Japan is a “Nation of Forest” (2) 2017/07/02

Japan is a maritime nation surrounded by sea.

Cold and warm currents meet at the middle part of Japanese main land. People there have been lucky enough to enjoy various kinds of fishes and shells which are available from both cold and warm currents.

Furthermore people there can enjoy fresh and tasty marine foods from well nourished Japanese sea which are supported by rich green forests. Green and healthy forests keep supplying minerals and nutrients to sea through rivers which make Japanese sea rich and affluent in planktons and other small livings.


From Jomon shell mounds, we can find various kinds of fishes and shells and we can imagine how many and broad variety of marine foods people could enjoy.


Buildings of Horyuji temple in Nara are well known as the world oldest wooden buildings left. They are around 1300 years old. Today’s carpenters, specializing in traditional temples and shrines, find those buildings as fantastic and incredible because of their high technology and perfect works by architects and carpenters at that time.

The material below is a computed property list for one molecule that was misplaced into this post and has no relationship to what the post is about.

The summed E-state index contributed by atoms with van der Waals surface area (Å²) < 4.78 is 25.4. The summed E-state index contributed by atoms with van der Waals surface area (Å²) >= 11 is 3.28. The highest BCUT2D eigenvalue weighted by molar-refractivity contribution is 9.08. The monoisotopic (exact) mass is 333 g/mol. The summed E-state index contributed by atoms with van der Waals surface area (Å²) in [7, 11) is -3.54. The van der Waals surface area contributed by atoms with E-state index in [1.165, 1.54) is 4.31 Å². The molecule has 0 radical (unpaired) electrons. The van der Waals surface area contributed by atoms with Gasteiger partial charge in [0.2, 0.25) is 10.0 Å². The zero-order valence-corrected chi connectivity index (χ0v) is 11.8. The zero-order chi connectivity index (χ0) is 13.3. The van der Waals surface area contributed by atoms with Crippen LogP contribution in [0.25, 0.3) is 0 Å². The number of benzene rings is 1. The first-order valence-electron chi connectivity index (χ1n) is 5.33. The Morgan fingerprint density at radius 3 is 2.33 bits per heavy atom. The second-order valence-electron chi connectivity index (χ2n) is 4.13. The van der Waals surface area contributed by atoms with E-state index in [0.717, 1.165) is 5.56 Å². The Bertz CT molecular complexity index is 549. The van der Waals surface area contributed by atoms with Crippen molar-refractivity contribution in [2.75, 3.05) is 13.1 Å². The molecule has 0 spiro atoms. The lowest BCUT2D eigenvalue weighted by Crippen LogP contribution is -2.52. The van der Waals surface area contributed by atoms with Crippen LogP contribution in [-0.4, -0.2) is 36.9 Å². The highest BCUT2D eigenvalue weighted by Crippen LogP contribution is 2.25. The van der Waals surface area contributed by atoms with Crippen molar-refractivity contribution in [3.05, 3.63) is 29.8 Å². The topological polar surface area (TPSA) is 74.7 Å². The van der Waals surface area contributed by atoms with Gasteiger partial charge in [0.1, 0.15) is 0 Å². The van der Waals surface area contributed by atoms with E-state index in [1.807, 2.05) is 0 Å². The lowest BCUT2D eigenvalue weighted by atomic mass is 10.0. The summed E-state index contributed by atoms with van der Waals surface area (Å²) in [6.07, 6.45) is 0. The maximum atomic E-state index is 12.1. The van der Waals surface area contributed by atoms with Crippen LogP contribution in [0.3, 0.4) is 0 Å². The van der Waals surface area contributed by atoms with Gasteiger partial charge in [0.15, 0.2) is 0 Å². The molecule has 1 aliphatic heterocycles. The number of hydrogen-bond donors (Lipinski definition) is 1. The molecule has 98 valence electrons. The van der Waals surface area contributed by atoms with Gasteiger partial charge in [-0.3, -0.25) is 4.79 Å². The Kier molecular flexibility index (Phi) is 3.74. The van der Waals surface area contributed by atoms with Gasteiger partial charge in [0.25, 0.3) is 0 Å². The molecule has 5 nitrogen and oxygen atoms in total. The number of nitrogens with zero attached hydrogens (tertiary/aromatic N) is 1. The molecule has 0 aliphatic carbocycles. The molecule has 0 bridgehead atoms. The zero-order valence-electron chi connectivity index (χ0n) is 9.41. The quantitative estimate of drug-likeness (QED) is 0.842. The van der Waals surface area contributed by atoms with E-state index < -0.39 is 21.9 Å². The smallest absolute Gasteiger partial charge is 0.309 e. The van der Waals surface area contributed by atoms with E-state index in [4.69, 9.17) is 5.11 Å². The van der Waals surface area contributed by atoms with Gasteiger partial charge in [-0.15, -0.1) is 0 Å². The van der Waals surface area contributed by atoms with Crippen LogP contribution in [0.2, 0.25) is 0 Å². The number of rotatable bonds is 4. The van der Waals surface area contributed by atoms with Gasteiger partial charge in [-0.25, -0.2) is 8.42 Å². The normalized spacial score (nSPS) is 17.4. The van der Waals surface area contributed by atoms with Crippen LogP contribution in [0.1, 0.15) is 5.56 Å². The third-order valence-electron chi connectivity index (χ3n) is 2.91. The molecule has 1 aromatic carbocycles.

Traditional wooden building technology had been handed over from ancient Jomon era to those days and even today..


Original Izumo shrine was presumably built in 7th or 8th century. According to Kojiki, Japanese oldest history book, Yamato central government presented Okuninushino-mikoto the tallest shrine as an award for him to hand over the control of the nation from Izumo to Yamato.

Although today’s Izumo shrine is around 24 meter high, old basements for 48 meter building were found from the front yard of current main building around 20 years ago. Furthermore there is a legend which indicated the existence of 96meter high building in around 12th century. Modern architects are shocked with marvelous and advanced technology in old days when they study the drawings of 48meter building.

Tall buildings required not only sophisticated technology but also solid tall trees which required healthy forests.

 image of old 48meter Izumo shrine